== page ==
The Good: Moments of early humor
The Bad: Utterly predictable, No real character development, Light on charm
The Basics: In another dismal child-oriented action-comedy, Jackie Chan takes on the role of a boyfriend trying to impress bratty kids while running away from an old villain.
Every now and then, I take a day and seat myself in a movie theater and I watch several movies over the course of the day. To prepare for such a day, I went and watched The Spy Next Door, which seemed from the previews like it might be a second rate Spy Kids. Unfortunately, this is one of the cases where the previews accurately call the actual movie experience: after a rather droll comedic set-up, The Spy Next Door becomes a banal action-adventure that is utterly family friendly and dull, even for kids in the audience.
The thing is, when I go to movies these days, I often take notes so I can keep track of important details. When I look over the notes I have on The Spy Next Door, I was unsurprised to find my notes reminded me "No one's laughing" and "predictable" (underlined several times) without much about the actual film. The reason for that is ridiculously simple: the film is very simple and the audience reactions were no more interesting than the actual movie. If nothing else, though, there were moments I vaguely cared about the characters or thought Jackie Chan did a decent job opposite the children in the cast and it was not the worst children's film I had seen this last week.
That said, The Spy Next Door is likely not to appeal to anyone, save children who have not seen an action-adventure comedy before.
Bob Ho is very much in love with Gillian, who has three children. While Farren, Ian and Nora dislike Bob on principle, Gillian has hopes for the relationship. When she has to go away abruptly, she begs Bob to take care of the three kids and, eager to impress her, he goes along with it. After initially cool reactions to Bob, the kids download a secret document and Bob's nemesis, Poldark, heads to recover the information for his own nefarious purposes.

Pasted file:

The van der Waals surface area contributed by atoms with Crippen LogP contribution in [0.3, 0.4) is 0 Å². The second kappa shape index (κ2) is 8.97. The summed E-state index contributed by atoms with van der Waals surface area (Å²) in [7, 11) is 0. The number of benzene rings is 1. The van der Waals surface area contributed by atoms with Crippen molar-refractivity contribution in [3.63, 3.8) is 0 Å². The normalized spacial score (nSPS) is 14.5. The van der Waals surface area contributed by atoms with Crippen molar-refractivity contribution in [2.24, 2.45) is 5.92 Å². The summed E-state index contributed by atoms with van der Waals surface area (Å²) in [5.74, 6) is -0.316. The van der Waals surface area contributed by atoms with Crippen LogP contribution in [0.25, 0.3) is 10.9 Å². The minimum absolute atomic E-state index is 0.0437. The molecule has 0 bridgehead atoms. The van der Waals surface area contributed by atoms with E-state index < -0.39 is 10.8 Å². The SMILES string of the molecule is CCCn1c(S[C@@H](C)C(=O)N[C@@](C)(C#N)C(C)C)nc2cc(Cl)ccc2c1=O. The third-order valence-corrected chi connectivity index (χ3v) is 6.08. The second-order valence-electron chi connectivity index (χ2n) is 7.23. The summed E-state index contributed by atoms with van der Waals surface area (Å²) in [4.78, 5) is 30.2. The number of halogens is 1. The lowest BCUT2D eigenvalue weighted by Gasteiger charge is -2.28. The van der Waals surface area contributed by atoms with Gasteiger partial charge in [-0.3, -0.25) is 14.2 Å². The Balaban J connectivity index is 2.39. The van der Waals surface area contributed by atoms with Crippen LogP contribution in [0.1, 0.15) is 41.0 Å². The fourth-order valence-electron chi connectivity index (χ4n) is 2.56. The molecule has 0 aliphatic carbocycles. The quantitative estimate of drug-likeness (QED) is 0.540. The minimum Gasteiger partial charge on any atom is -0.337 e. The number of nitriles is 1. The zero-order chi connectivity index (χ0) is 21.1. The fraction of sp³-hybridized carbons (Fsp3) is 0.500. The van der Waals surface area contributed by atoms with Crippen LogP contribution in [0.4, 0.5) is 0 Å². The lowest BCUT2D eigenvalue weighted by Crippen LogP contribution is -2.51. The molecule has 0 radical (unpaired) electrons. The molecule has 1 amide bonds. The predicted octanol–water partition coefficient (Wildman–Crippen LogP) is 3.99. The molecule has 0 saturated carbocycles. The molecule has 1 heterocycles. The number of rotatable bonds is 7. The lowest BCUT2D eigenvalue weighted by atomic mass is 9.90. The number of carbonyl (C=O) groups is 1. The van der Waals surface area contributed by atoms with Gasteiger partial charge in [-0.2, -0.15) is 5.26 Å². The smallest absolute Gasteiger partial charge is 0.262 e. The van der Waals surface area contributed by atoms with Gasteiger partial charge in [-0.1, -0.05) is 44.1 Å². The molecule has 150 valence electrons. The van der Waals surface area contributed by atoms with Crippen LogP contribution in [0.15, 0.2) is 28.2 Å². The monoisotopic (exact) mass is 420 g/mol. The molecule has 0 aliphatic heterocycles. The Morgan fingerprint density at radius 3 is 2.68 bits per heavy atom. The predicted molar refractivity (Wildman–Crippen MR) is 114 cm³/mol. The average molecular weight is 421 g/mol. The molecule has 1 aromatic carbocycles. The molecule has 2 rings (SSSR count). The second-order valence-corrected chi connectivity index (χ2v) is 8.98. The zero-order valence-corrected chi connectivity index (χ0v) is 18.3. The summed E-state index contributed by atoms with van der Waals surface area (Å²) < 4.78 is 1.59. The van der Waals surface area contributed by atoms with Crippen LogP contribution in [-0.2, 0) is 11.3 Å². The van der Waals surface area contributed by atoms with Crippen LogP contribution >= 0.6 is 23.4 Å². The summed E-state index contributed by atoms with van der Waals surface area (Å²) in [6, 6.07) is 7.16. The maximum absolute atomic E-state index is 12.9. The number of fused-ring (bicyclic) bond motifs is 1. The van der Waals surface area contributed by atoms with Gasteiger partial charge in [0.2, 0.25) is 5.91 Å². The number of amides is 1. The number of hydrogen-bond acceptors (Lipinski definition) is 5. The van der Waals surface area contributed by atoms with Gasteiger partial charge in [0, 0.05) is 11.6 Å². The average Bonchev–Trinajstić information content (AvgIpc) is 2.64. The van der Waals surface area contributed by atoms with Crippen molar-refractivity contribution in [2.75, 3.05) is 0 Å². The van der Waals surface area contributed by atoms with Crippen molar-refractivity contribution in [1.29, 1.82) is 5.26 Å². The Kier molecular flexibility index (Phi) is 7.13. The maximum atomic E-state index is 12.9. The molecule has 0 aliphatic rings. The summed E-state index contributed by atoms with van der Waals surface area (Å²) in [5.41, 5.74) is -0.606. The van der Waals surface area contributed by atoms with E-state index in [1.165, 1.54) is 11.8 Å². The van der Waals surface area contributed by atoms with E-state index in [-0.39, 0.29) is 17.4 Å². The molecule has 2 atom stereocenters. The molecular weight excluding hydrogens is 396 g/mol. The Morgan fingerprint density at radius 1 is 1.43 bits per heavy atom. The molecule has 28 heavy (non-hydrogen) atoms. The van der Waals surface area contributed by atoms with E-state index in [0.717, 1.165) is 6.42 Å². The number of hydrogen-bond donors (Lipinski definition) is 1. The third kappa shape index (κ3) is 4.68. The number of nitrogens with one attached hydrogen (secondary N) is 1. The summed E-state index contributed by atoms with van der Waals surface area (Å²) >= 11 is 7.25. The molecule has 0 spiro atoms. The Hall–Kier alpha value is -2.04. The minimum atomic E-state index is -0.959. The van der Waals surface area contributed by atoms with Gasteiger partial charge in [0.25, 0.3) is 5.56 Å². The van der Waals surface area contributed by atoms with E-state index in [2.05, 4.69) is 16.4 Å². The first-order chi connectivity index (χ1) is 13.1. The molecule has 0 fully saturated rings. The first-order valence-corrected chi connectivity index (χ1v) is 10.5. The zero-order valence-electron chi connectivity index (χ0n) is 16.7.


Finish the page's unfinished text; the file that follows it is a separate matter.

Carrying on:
Bob must defend the children and protect the secrets, without destroying the house.
The Spy Next Door quickly goes from being a blase "kids don't like the new father-figure" comedy to a generic chase film where the adult must protect the children and they, in turn, come to respect him. From the moment Bob's past as a spy is exposed and he and Poldark square off, the film becomes virtually unwatchable. Up until that point, the movie is more boring and a collection of jokes that are mild bodily function and physical humor jokes as the kids express their dislike of Bob through mild pranks.
Jackie Chan is at ease in the role of Bob Ho, probably because this is a cleaner version of his character from the Rush Hour movies, but is essentially the same use of Chan's physical abilities for comedy as opposed to action. Chan has moments where he does the perplexed face and shocked look, as appropriate. But The Spy Next Door does not raise the acting abilities of the mostly physical actor and the moments when the kids start to like him are entirely predictable and he does his best not to perform them with stiffness, instead appropriately melting at the right moments. But the performance is not at all interesting.
Sadly, the acting of the three child actors is not extraordinary in any ways. Madeline Carroll (Faren) is not a young version of Anne Hathaway and her performance does not remind the viewer even of the potential of younger performers, like Dakota Fanning or Alexa Vega. Instead, she and costar Alina Foley seem to have been cast mostly for their "cute" quality. After half a film of watching them perform as utterly obnoxious characters, the viewer is supposed to care about what happens to them and not want Poldrake to harm them. This is trading more on the fact that they fit the traditional mold of what is cute and they are kids way over their head than either the likability of either character or the talent of the actors. Similarly, Will Shadley does not inspire the viewer to make comparisons with any great child actors of years gone by.
Now on DVD, The Spy Next Door comes with minimal bonus features. In addition to a blooper reel which is not terribly funny, there are two featurettes. One of the featurettes focuses on the children of The Spy Next Door and the other is about Jackie Chan, both of which are pretty short and basic.
Ultimately, the problem with The Spy Next Door is that when the film is a comedy, it is a bland form of humor that is utterly forgettable and common. When the film turns to action, it is equally unimpressive and obvious. Even children are likely to be unimpressed with this film and parents might not want to have to try to explain to them why they made them sit through the 1 1/2 hours of it.
For other action-adventure movies for children, please check out my reviews of:
Teenage Mutant Ninja Turtles
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© 2011, 2010 W.L. Swarts. May not be reprinted without permission.